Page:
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What is it with all these new institutions being built? I thought the move was to get rid of institutions.

Evidently not. In my Dec. 7 blog entry, I told you about San Francisco's bullheaded plan to rebuild the aging Laguna Honda city institution to the tune of nearly $750 million. That's million. ( Read the story from San Francisco Business Journal.)

On the heels of that outrage came news on Tuesday that not only was Kentucky committed to keeping open its Oakwood institution, despite repeated citations for abuse of residents (Ragged Edge news items here and here and here) -- but that it was going to spend "up to $1 million a month" to do so -- at least for the next several months. Amazing. ( Read more about that one here.)

Not to be left behind by the re-institutionalization bandwagon, tomorrow VA Gov. Mark Warner plans to unveil a new budget that includes "$290 million to fully replace two aging psychiatric hospitals and two institutions that house people with intellectual disabilities." (Read the Inclusion Daily story about that.)

What's behind it? Jobs, frankly.


At the Alliance for Full Participation summit in Washington this fall, things got so crowded that I blundered into the wrong session! But even there, I learned something useful: unions don't need to be the enemy when it comes to direct care.

The "public authority" model places direct care workers in a county government labor pool. As county employees, they can of course join a union. Consumers then hire the workers they need directly from the county pool, eliminating the "middleman" (the institution).

The model originated in California and has spread to some other Western states, though not mine, alas. So San Francisco really only needs to look right in its backyard for an alternative.

Oh yes, the governor of Virginia is Mark Warner; John Warner (no relation) is a Senator from that state. Don't say you weren't "warned"! In a similar vein, the name "Oakwood" is spelled "Outwood" in the third paragraph. Freudian, perhaps? "Get our people out!"


Mary Johnson replies:

I guess I was asleep at the wheel as I typed! Thanks, Mark, for catching those typos -- er, brainos. The Outwood-Oakwood snafu can be somewhat explained by the fact that Kentucky has BOTH "Oakwood" AND "Outwood" institutions. Weird, eh?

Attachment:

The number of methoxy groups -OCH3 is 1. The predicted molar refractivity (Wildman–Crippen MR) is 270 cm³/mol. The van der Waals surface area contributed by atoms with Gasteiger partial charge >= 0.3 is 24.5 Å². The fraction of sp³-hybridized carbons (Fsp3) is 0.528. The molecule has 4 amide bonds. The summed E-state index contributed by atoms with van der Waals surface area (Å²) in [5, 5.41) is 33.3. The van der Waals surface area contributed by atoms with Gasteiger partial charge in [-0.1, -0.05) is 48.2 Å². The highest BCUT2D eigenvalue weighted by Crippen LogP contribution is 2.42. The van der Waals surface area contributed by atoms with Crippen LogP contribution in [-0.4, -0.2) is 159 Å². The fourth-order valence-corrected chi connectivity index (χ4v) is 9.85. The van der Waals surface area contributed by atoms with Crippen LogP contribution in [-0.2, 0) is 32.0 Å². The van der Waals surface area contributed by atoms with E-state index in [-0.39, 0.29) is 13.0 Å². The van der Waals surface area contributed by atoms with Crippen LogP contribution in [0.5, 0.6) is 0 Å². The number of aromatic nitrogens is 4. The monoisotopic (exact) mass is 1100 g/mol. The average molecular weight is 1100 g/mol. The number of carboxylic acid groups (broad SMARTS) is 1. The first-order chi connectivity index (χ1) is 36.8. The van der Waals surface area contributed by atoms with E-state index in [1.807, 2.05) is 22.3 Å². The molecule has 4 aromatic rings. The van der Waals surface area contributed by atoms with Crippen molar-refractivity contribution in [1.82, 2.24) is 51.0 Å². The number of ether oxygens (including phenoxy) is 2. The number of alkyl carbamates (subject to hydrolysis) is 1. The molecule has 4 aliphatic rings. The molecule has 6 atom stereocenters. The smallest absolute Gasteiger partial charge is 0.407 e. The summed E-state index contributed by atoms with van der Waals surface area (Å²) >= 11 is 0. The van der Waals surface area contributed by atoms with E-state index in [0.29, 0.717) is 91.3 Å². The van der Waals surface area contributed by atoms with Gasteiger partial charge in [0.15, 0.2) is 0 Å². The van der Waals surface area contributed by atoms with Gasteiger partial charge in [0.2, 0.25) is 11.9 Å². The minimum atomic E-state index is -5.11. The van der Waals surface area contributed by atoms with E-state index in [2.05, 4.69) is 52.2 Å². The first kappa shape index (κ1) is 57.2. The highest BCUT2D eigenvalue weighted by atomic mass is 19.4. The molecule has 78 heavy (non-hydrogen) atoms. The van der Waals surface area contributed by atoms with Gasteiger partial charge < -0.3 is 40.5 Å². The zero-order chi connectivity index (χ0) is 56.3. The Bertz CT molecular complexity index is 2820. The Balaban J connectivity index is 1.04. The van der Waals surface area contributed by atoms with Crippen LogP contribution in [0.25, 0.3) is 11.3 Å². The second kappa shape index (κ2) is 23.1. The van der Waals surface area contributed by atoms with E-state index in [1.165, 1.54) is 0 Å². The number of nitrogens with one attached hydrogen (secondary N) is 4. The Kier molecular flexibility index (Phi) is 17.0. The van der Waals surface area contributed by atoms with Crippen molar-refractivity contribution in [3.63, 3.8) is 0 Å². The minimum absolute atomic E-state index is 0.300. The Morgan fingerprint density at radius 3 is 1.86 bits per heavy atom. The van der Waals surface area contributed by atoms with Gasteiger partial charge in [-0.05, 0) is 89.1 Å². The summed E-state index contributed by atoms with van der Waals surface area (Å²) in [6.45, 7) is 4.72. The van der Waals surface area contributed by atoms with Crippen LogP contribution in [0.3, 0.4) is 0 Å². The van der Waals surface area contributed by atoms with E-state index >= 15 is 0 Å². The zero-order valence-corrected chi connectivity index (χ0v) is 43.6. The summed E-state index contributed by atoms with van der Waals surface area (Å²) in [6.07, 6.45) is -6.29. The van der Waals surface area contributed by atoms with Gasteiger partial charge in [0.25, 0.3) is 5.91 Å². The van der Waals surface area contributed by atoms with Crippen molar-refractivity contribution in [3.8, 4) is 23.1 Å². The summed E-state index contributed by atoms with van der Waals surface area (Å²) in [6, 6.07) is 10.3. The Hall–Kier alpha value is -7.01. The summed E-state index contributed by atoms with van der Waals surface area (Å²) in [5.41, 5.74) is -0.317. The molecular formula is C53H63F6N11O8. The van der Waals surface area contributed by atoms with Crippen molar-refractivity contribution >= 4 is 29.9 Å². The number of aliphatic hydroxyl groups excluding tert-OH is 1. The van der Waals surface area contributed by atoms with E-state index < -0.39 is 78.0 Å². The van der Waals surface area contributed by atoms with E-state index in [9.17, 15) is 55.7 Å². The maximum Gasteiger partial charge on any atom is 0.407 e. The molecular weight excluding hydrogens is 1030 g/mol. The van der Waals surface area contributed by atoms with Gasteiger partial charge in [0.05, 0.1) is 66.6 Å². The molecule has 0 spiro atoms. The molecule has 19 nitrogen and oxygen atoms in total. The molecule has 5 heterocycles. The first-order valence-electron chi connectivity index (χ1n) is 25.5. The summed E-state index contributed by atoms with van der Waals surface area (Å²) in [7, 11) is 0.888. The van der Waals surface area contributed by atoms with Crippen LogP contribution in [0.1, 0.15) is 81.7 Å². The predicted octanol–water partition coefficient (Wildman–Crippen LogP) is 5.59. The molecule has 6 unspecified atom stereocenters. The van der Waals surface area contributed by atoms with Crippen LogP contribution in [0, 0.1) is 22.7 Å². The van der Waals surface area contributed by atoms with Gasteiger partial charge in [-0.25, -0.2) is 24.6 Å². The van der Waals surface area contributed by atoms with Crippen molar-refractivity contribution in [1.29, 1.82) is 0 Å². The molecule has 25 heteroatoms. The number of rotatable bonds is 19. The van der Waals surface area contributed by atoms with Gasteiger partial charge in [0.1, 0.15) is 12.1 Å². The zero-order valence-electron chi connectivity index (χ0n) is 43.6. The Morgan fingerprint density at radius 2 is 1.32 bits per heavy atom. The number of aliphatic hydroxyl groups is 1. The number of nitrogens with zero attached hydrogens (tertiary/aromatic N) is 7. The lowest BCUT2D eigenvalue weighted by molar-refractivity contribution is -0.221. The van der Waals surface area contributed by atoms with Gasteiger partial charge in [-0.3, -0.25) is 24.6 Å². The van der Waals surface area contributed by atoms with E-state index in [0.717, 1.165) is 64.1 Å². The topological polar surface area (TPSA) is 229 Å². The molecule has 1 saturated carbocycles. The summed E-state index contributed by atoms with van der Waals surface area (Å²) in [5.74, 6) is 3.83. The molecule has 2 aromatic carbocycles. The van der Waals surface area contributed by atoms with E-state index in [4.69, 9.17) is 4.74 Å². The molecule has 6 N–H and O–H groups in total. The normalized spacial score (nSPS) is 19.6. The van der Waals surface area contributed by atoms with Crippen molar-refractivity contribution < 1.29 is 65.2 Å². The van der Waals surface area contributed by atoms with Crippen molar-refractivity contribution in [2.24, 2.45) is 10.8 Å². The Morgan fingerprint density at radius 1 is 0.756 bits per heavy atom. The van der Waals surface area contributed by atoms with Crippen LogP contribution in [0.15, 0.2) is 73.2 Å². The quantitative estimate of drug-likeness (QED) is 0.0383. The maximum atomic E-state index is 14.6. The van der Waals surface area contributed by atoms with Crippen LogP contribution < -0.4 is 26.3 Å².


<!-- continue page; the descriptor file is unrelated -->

And another fantasy might be that Laguna Honda would become the model for training professional attendants so that the Union might be a Guild and people could hire/fire them and they'd be highly trained.

San Francisco has excellent training grounds such as the University of California Medical Center whose visiting nurses program could really shine as a way to make in-community care be a showpiece for what needs to be done.

If/as we "free our people" we must be sure not to have happen to them what happened when Reagan just turned the streets into homeless "havens" for PWD a few decades back. This time the money must follow the client (victim/patient/whatever) and the attendants must be well-paid/respected professionals instead of mere bed-pan-cleaners.



I am a homecare worker and part of the SEIU, which has made life better for homecare workers here. We have gotten medical benifits, paid time off, workman's comp, and yearly cost of living raises, none of which we had before. Hopefully, this will translate into better services and less turnover for the clients.

The nursing home workers just joined us recently, and it makes me nervous. They are better paid and get better bennies. I see no reason why we couldn't combine forces and keep them employed by working in homes rather than nursing facilities, and somehow increase all of our pay and bennies to their levels. I'm afraid that instead of working together, they will just work to get people out of homecare and into better paying nursing home jobs. It will be interesting to watch.


The way these people are living are terrible. Something needs to be done.

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